Sony camera sensor technology enables a closer look at some of Mother Nature’s rarest sights that could not previously have been photographed in this way
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The enigmatic beauty of the caves of Vatnajokull, one of the largest glaciers in Europe, is revealed in all its frozen, icy splendour through astoundingly sharp and detailed photography.
The sensor sits at the heart of every camera and defines its capability to capture the amount of light and detail that goes into photographs. Advancements in Sony’s sensor technology are enabling photographers to take pin-sharp photographs in the most challenging low light conditions with the latest cameras from Sony, which formerly would not have been possible.
Stunning photo series heroes Iceland’s otherworldly ice caverns, with the cave’s bright blue and bubble-like walls resembling an almost underwater scene. Images also capture flowing waterfalls, and crystal clear crevasses and icy tunnels within the frosty fortress.
This incredible photo series displays the immense intricacies of never-before-seen ice caverns in Vatnajokull, Iceland – only made possible through Sony’s new sensor technology, allowing incredibly detailed low-light photography.
Each year, the Vatnajokull glacier shifts and changes, revealing complex cave systems that are there for only a matter of weeks before metamorphosing again.
Photographer Mikael Buck and renowned local guides Einar Runar Sigurdsson and Helen Maria explored the frozen world using Sony’s latest digital cameras including the α7R II featuring the world first back-illuminated full-frame sensor which brings together ultra-high resolution and ultra-high sensitivity, the RX10 II and RX100 IV which feature the world’s first 1.0 type stacked Exmor RS CMOS sensor that truly shine in low-light and high contrast conditions. The images were taken without the use of any external sources – just the natural light that filters through the ice caves.
Within the photo series, barren caves have been brought to life, making visible the intricate curves of the natural sculptures, the delicate structure of its icicles, and the smooth and the marble-like texture of the cavern walls, which are formed through constant movement. Images capture the misty waterways that flow within the frosty fortress, as well as the ice-cold waterfalls that cascade down and transform the cavern’s bright blue walls. Buck has also captured images of a skilled local climber ascending the icy walls to showcase the scale of the majestic blue cave.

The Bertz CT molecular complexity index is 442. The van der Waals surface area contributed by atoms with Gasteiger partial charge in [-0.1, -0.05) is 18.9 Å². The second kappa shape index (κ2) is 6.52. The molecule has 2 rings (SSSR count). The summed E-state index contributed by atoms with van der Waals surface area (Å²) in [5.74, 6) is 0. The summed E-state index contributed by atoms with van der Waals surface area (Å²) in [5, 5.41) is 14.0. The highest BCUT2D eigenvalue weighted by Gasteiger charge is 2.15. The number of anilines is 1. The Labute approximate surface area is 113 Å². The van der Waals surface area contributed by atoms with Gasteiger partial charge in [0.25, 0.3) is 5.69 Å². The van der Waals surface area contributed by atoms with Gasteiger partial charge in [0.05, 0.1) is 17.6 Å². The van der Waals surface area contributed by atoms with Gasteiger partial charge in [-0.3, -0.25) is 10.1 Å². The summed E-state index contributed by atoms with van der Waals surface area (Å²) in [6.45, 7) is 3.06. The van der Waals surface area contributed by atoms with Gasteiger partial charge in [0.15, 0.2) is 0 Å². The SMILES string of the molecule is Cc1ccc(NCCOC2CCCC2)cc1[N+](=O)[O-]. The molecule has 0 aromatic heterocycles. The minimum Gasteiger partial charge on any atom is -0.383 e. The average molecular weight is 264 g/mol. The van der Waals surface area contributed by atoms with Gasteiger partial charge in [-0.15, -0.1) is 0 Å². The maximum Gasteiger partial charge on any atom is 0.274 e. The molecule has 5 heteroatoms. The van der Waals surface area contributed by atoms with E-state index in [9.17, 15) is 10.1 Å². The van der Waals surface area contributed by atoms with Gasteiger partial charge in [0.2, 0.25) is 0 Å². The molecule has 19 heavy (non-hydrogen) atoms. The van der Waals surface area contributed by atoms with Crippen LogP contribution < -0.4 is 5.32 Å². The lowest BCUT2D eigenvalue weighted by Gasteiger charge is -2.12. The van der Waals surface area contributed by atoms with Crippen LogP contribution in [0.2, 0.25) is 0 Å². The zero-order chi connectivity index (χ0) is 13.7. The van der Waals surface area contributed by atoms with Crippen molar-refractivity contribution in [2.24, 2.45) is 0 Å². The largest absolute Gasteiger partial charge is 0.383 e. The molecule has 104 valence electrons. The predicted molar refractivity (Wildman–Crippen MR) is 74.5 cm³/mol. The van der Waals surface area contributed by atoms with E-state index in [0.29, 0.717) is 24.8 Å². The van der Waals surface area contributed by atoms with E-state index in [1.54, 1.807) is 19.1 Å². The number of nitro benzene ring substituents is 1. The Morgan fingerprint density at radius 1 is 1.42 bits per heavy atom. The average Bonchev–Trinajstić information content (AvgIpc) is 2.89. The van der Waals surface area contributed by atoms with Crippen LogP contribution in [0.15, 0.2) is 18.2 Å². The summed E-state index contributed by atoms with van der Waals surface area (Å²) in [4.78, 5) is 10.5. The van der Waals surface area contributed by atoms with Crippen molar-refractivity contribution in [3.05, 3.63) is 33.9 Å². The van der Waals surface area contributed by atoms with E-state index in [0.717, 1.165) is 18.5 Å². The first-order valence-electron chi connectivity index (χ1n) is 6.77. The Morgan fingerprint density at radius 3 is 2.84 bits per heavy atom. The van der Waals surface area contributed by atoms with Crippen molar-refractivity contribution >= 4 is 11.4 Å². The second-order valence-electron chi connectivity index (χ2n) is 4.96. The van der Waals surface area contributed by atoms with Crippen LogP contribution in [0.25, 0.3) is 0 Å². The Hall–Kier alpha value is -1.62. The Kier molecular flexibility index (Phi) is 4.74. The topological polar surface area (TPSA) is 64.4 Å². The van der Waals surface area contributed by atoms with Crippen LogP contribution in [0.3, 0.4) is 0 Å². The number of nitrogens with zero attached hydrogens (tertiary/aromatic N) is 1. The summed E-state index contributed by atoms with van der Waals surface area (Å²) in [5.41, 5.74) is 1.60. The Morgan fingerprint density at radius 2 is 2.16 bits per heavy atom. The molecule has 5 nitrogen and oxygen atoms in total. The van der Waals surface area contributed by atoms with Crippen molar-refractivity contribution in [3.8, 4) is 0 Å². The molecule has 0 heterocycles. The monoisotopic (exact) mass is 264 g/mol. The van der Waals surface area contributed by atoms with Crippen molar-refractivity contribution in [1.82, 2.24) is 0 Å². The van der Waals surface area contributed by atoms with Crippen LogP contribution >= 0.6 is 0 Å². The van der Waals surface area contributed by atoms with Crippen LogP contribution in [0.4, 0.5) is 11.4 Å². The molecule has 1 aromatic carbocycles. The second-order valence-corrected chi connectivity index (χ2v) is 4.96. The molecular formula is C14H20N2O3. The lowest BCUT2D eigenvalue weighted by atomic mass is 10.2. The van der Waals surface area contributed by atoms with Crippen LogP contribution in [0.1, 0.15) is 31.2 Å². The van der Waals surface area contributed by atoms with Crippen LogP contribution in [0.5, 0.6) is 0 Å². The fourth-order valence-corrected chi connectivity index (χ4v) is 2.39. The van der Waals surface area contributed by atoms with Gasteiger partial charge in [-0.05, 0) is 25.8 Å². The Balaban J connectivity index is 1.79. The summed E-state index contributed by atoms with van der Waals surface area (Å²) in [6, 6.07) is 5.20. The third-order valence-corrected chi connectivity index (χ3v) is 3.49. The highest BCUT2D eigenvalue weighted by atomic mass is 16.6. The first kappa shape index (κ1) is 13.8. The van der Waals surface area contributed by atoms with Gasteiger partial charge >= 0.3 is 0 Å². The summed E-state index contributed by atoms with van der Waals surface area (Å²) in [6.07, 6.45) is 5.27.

Helen Maria of Local Guide – Iceland’s oldest mountain guiding company – comments: “I have been exploring these ice caves for years with Local Guide. Being here in them is a truly wonderful opportunity. Knowing you’re experiencing such a fleeting phenomenon makes it even more special – the opportunity to help capture this nature in all its intricate glory and now in more detail than ever thanks to Sony’s sensor technology is a truly magical experience. This series of photographs has done it justice like never before, and I hope many more people will be spurred on to visit as a result.”
Yann Salmon Legagneur, Head of Product Marketing, Digital Imaging for Sony Europe, commented, “These images wouldn’t have been possible a few years ago without having to take bulky kit, lighting and other accessories to the glacier – all of which would have weighed down a photographer. The sensors inside Sony’s α7 and RX cameras ensure that all a photographer needs is a small form factor camera and with its low light photography capabilities and they can then capture incredible images like these.”
As the global number one in Sensor technology and production with approximately 50% global market share, Sony is proud to continue to push through the perceived boundaries of sensor development and thanks to advancements in this field, images like this are now possible. Sensors are such a vital part of camera performance and being able to release two new advanced sensors this year is enabling Sony to continue its growth in the digital imaging industry.
In addition to being able to capture incredibly detailed low-light photography, sensor technology featured in the RX10 II and RX100 IV cameras also allows photographers, hobbyist and professionals alike, to capture moments not always visible to the human eye, with 40X super slow motion video capture at up to 1000fps.